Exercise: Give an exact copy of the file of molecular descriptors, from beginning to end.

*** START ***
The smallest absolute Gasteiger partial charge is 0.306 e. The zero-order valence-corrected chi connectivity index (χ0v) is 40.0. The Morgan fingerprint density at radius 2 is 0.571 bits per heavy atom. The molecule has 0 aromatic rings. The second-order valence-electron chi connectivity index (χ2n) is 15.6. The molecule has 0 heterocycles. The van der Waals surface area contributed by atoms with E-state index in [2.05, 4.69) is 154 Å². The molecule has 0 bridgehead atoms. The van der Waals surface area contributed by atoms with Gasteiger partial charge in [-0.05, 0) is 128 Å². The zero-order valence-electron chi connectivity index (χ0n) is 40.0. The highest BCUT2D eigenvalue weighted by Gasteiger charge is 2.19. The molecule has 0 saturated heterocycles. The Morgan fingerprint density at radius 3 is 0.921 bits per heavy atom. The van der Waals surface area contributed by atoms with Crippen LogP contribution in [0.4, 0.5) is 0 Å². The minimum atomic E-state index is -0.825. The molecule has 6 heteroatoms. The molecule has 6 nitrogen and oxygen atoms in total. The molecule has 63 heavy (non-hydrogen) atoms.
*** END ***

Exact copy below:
The smallest absolute Gasteiger partial charge is 0.306 e. The zero-order valence-corrected chi connectivity index (χ0v) is 40.0. The Morgan fingerprint density at radius 2 is 0.571 bits per heavy atom. The molecule has 0 aromatic rings. The second-order valence-electron chi connectivity index (χ2n) is 15.6. The molecule has 0 heterocycles. The van der Waals surface area contributed by atoms with E-state index in [2.05, 4.69) is 154 Å². The molecule has 0 bridgehead atoms. The van der Waals surface area contributed by atoms with Gasteiger partial charge in [-0.05, 0) is 128 Å². The zero-order valence-electron chi connectivity index (χ0n) is 40.0. The highest BCUT2D eigenvalue weighted by Gasteiger charge is 2.19. The molecule has 0 saturated heterocycles. The Morgan fingerprint density at radius 3 is 0.921 bits per heavy atom. The van der Waals surface area contributed by atoms with Crippen LogP contribution in [0.4, 0.5) is 0 Å². The minimum atomic E-state index is -0.825. The molecule has 6 heteroatoms. The molecule has 6 nitrogen and oxygen atoms in total. The molecule has 63 heavy (non-hydrogen) atoms.